Orientia tsutsugamushi

From Wikipedia, the free encyclopedia
Jump to: navigation, search
Orientia tsutsugamushi.JPG
Orientia tsutsugamushi
Scientific classification
Kingdom: Bacteria
Phylum: Proteobacteria
Class: Alpha Proteobacteria
Order: Rickettsiales
Family: Rickettsiaceae
Genus: Orientia
Species: O. tsutsugamushi
Binomial name
Orientia tsutsugamushi
(Hayashi 1920) Tamura et al. 1995

Orientia tsutsugamushi (from Japanese tsutsuga "illness" and mushi "insect") is the causative organism of scrub typhus,[1] and the natural vector and reservoir is probably trombiculid mites (genus Leptotrombidium).[2][3] The organism is an obligate intracellular pathogen, which needs to infect eukaryotic cells in order to multiply. The envelope is similar to that of Gram negative bacteria, but it is not easily stained with Gram stain and the Gimenez stain is preferred. There are a large number of serotypes described: these include Karp (which accounts for approximately 50% of all infections),[3] Gilliam (25%),[3] Kato (less than 10%),[3] and Kawasaki,[4] but there exists enormous variability, with eight serotypes being reported in a single field in Malaysia,[5] and many more serotypes continue to be reported.[6][7][8] Genetic methods have revealed even greater complexity than had been previously described (for example, Gilliam is further divided into Gilliam and JG types). Infection with one serotype does not confer immunity to other serotypes (no cross immunity). Repeated infection in the same individual is therefore possible, and this complicates vaccine design.


The bacterium was initially categorised in the genus Rickettsia,[1] but is now classed in a separate genus, Orientia, which it shares with the recently described species Orientia chuto.[9][10]

It is 0.5 µm wide and 1.2 to 3.0 µm long, and is an obligatory intracellular organism that can only be cultured in cell monolayers. The organism is highly virulent and should only be handled in a laboratory with biosafety level 3 facilities.[11]

Antimicrobial therapy[edit]

For more details on this topic, see Scrub typhus.

O. tsutsugamushi is sensitive in vitro to doxycycline, rifampicin and azithromycin. It is innately resistant to all β-lactam antibiotics (for example, penicillin) because it lacks a classical peptidoglycan cell wall.[12] Aminoglycosides (for example, gentamicin) are also ineffective in human infection because the organism is intracellular, and aminoglycosides do not penetrate intracellularly.


There are currently no licensed scrub typhus vaccines available. It is now known that there is enormous antigenic variation in Orientia tsutsugamushi strains,and immunity to one strain does not confer immunity to another. Any scrub typhus vaccine should give protection to all the strains present locally, in order to give an acceptable level of protection. A vaccine developed for one locality may not be protective in another locality, because of antigenic variation. This complexity continues to hamper efforts to produce a viable vaccine.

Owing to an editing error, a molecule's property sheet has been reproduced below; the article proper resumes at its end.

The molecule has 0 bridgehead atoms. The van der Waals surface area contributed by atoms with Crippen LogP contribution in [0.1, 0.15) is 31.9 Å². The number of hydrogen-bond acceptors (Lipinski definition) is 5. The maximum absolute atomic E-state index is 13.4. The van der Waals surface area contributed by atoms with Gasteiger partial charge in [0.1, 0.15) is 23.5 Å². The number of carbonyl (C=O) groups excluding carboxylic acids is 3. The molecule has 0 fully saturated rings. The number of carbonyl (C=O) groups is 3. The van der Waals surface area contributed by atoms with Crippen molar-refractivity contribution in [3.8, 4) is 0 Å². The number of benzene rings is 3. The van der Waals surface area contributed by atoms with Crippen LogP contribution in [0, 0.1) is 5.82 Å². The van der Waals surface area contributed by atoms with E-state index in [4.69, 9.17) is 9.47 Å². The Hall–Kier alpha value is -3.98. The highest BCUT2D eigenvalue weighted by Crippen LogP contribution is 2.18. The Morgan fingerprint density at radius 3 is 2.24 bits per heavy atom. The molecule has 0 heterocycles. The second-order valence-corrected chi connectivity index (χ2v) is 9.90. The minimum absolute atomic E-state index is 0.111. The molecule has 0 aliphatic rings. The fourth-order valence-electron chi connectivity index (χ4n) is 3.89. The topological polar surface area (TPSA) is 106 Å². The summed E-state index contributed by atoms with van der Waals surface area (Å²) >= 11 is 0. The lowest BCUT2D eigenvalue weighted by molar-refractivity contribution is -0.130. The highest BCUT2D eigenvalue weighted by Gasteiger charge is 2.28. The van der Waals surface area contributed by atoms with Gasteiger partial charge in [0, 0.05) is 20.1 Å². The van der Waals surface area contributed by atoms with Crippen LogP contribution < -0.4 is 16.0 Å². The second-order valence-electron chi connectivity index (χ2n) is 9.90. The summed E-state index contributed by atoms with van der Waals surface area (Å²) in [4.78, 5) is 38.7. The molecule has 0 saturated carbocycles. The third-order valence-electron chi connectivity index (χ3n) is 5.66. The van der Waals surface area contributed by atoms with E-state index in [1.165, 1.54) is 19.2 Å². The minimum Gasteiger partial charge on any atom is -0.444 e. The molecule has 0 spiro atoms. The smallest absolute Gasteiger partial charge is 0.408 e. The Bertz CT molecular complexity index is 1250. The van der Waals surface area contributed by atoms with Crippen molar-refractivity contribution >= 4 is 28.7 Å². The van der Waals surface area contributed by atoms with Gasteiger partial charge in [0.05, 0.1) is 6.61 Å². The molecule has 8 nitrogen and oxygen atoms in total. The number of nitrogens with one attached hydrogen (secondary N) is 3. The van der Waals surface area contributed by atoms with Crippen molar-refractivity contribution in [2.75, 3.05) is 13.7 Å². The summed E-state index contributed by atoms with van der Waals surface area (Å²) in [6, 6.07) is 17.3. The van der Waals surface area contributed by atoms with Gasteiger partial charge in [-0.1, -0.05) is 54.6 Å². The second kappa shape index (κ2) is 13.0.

1. ^ a b Watt G, Parola P (October 2003). "Scrub typhus and tropical rickettsioses". Curr Opin Infect Dis. 16 (5): 429–36. doi:10.1097/00001432-200310000-00009. PMID 14501995. 
  2. ^ Traub R, Wisseman CL Jr (1974). "The ecology of chigger-borne rickettsiosis (scrub typhus)". J Med Entomol. 11 (3): 237–303. doi:10.1093/jmedent/11.3.237. PMID 4212400. 
  3. ^ a b c d Kelly DJ, Fuerst PA, Ching WM, Richards AL (2009). "Scrub typhus: The geographic distribution of phenotypic and genotypic variants of Orientia tsutsugamushi". Clin Infect Dis. 48 (s3): S203–30. doi:10.1086/596576. PMID 19220144. 
  4. ^ Yamamoto S, Kawabata N, Tamura A, et al. (1986). "Immunological properties of Rickettsia tsutsugamushi, Kawasaki strain, isolated from a patient in Kyushu". Microbiol Immunol. 30 (7): 611–20. doi:10.1111/j.1348-0421.1986.tb02988.x. PMID 3095612. 
  5. ^ Shirai A, Tanskul PL, Andre RG, et al. (1981). "Rickettsia tsutsugamushi strains found in chiggers collected in Thailand". Southeast Asian J Trop Med Public Health. 12 (1): 1–6. PMID 6789455. 
  6. ^ Kang JS, Chang WH (1999). "Antigenic relationship among the eight prototype and new serotype strains of Orientia tsutsugamushi revealed by monoclonal antibodies". Microbiol Immunol. 43 (3): 229–34. doi:10.1111/j.1348-0421.1999.tb02397.x. PMID 10338191. 
  7. ^ Bakshi D, Singhal P, Mahajan SK, Subramaniam P, Tuteja U, Batra HV (2007). "Development of a real-time PCR assay for the diagnosis of scrub typhus cases in India and evidence of the prevalence of new genotype of O. tsutsugamushi". Acta Trop. 104 (1): 63–71. doi:10.1016/j.actatropica.2007.07.013. PMID 17870041. 
  8. ^ Parola P, Blacksell SD, Phetsouvanh R, et al. (2008). "Genotyping of Orientia tsutsugamushi from Humans with Scrub Typhus, Laos". Emerg Infect Dis. 14 (9): 1483–1485. doi:10.3201/eid1409.071259. PMC 2603112free to read. PMID 18760027. 
  9. ^ Tamura A, Ohashi N, Urakami H, Miyamura S (1995). "Classification of Rickettsia tsutsugamushi in a new genus, Orientia gen. nov., as Orientia tsutsugamushi comb. nov". Int J Syst Bacteriol. 45 (3): 589–591. doi:10.1099/00207713-45-3-589. PMID 8590688. 
  10. ^ Izzard, L (2010). "Isolation of a novel Orientia species (O. chuto sp. nov.) from a patient infected in Dubai". J Clin Microbiol. 48 (12): 4404–4409. doi:10.1128/JCM.01526-10. PMC 3008486free to read. PMID 20926708. 
  11. ^ Centers for Disease Control and Prevention (1999). "Section VII-E: Rickettsial Agents". Biosafety in Microbiological and Biomedical Laboratories (BMBL) (4th ed.). Washington DC: U.S. Government Printing Office. pp. 149–53. Retrieved 13 Mar 2009. 
  12. ^ Amano K, Tamura A, Ohashi N, Urakami H, Kaya S, Fukushi K (1987). "Deficiency of peptidoglycan and lipopolysaccharide components in Rickettsia tsutsugamushi". Infect Immun. 55 (9): 2290–2. PMC 260693free to read. PMID 3114150.